the MIT licence is the most permissive (just behind the “unlicenced” one)
everyone can do what they want with the source code.
in the GNU GPLv3, the users of the source code have to publish the source code if they use the product. I understant ALL the source code that include the original GPLv3 source code ? is it true ?
I’m searching for a licence where the users have to publish the source code of the modified original project if they use it in any product, free or commercial, but not have to publish their entire source code, just the part that came from the original source code.
is there a licence like that ?
is it the LGPLv3 ?
GitHub offers this page for helping to compare and choose one of them:
thanks Ricardo, I’ve already seen that.
but I still don’t know what licence should I choose for what I explained above !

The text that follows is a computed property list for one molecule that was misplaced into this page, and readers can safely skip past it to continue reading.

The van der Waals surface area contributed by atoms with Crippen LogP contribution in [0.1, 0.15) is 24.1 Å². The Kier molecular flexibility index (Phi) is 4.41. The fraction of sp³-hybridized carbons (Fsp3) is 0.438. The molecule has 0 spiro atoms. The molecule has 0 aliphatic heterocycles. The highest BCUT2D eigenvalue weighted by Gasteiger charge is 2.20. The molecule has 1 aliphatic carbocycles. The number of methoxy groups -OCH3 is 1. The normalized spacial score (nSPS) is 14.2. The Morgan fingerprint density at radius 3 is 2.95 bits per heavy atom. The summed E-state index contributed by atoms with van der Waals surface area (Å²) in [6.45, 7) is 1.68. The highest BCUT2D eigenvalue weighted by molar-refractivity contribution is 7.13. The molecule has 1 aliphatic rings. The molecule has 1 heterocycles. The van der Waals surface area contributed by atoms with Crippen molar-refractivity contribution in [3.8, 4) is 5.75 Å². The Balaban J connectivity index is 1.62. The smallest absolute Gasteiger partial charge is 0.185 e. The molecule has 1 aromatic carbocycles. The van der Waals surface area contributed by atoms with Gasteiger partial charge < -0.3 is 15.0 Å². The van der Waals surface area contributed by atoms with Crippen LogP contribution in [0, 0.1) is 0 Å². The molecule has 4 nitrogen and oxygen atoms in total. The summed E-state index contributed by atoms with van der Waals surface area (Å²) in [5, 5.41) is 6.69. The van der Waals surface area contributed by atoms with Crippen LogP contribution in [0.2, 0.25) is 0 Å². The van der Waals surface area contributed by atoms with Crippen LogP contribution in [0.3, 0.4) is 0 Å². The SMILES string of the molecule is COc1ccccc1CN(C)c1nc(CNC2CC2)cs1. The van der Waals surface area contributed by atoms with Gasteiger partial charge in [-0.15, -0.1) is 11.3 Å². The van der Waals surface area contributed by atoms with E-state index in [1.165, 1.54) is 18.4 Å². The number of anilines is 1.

If you can’t tell, then you should get a lawyer involved.
I am NOT a lawyer, but (in my opinion after reading those descriptions) its pretty clear to me that you want Mozilla Public License 2.0.
ah ok. so in fact LGPL and MIT seems the same but LGPL is for libraries only.
yes this one seems ok, but I can’t choose it when I create a new repository on github. the only available are those linked on the Ricardo post above.
You can just create a plain LICENSE file with that content. Your code, your rules.
What you’re describing sounds like the LGPL , changes to the original library have to be published but your project linked to it doesn’t.
Usually if you have MIT license for example then you have shared the origin of the code. By telling from where it came.
And if you only want people to have open source the part they got from you then, that is sort of it. Telling them where it came from, where people can then grab it from you.
(It is after all always safer to get code from its original source than from some middle man which may or may not have altered it in some way)
thanks you all for your comments.
I’m going with Mozilla licence for now… will see.